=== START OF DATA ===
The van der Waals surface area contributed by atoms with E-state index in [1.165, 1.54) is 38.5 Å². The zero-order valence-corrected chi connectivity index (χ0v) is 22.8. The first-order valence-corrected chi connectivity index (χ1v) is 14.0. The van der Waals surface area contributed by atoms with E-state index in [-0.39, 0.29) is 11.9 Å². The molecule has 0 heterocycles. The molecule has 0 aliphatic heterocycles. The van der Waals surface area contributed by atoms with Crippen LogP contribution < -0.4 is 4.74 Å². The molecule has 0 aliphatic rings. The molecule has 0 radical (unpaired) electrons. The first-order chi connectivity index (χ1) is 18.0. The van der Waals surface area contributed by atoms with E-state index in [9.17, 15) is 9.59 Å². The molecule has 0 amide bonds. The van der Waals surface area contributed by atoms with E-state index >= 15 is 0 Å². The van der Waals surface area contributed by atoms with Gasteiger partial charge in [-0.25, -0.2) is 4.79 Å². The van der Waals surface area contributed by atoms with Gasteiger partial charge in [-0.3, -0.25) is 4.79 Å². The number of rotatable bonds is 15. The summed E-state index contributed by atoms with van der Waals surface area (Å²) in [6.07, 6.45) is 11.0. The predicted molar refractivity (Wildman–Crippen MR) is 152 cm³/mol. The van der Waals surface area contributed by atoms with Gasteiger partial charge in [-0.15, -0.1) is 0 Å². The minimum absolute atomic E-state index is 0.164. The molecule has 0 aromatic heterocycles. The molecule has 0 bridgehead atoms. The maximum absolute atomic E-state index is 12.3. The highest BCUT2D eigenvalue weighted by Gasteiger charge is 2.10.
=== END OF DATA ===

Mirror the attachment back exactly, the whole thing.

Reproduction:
The van der Waals surface area contributed by atoms with E-state index in [1.165, 1.54) is 38.5 Å². The zero-order valence-corrected chi connectivity index (χ0v) is 22.8. The first-order valence-corrected chi connectivity index (χ1v) is 14.0. The van der Waals surface area contributed by atoms with E-state index in [-0.39, 0.29) is 11.9 Å². The molecule has 0 heterocycles. The molecule has 0 aliphatic heterocycles. The van der Waals surface area contributed by atoms with Crippen LogP contribution < -0.4 is 4.74 Å². The molecule has 0 aliphatic rings. The molecule has 0 radical (unpaired) electrons. The first-order chi connectivity index (χ1) is 18.0. The van der Waals surface area contributed by atoms with E-state index in [9.17, 15) is 9.59 Å². The molecule has 0 amide bonds. The van der Waals surface area contributed by atoms with E-state index >= 15 is 0 Å². The van der Waals surface area contributed by atoms with Gasteiger partial charge in [-0.25, -0.2) is 4.79 Å². The van der Waals surface area contributed by atoms with Gasteiger partial charge in [-0.3, -0.25) is 4.79 Å². The number of rotatable bonds is 15. The summed E-state index contributed by atoms with van der Waals surface area (Å²) in [6.07, 6.45) is 11.0. The predicted molar refractivity (Wildman–Crippen MR) is 152 cm³/mol. The van der Waals surface area contributed by atoms with Gasteiger partial charge in [-0.15, -0.1) is 0 Å². The minimum absolute atomic E-state index is 0.164. The molecule has 0 aromatic heterocycles. The molecule has 0 bridgehead atoms. The maximum absolute atomic E-state index is 12.3. The highest BCUT2D eigenvalue weighted by Gasteiger charge is 2.10.